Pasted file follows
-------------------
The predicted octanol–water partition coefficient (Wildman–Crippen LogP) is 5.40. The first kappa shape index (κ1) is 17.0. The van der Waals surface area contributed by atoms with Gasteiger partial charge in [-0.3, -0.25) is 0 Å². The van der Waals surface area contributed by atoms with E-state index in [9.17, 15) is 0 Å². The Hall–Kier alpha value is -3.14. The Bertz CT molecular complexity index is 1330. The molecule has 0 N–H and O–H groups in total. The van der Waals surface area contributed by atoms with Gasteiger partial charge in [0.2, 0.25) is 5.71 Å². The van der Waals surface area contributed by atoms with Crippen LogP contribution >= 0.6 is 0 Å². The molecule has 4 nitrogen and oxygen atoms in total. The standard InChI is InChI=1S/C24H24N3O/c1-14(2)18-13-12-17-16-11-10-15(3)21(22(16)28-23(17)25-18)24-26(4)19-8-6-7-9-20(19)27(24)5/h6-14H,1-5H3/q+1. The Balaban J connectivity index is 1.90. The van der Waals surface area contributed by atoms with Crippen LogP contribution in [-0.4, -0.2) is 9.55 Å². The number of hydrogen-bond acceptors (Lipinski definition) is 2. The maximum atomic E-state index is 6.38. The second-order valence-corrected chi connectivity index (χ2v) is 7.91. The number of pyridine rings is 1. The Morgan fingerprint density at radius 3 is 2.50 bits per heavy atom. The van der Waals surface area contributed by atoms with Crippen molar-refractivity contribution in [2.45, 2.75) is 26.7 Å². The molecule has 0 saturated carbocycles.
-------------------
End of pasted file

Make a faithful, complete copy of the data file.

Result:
The predicted octanol–water partition coefficient (Wildman–Crippen LogP) is 5.40. The first kappa shape index (κ1) is 17.0. The van der Waals surface area contributed by atoms with Gasteiger partial charge in [-0.3, -0.25) is 0 Å². The van der Waals surface area contributed by atoms with E-state index in [9.17, 15) is 0 Å². The Hall–Kier alpha value is -3.14. The Bertz CT molecular complexity index is 1330. The molecule has 0 N–H and O–H groups in total. The van der Waals surface area contributed by atoms with Gasteiger partial charge in [0.2, 0.25) is 5.71 Å². The van der Waals surface area contributed by atoms with Crippen LogP contribution >= 0.6 is 0 Å². The molecule has 4 nitrogen and oxygen atoms in total. The standard InChI is InChI=1S/C24H24N3O/c1-14(2)18-13-12-17-16-11-10-15(3)21(22(16)28-23(17)25-18)24-26(4)19-8-6-7-9-20(19)27(24)5/h6-14H,1-5H3/q+1. The Balaban J connectivity index is 1.90. The van der Waals surface area contributed by atoms with Crippen LogP contribution in [-0.4, -0.2) is 9.55 Å². The number of hydrogen-bond acceptors (Lipinski definition) is 2. The maximum atomic E-state index is 6.38. The second-order valence-corrected chi connectivity index (χ2v) is 7.91. The number of pyridine rings is 1. The Morgan fingerprint density at radius 3 is 2.50 bits per heavy atom. The van der Waals surface area contributed by atoms with Crippen molar-refractivity contribution in [2.45, 2.75) is 26.7 Å². The molecule has 0 saturated carbocycles.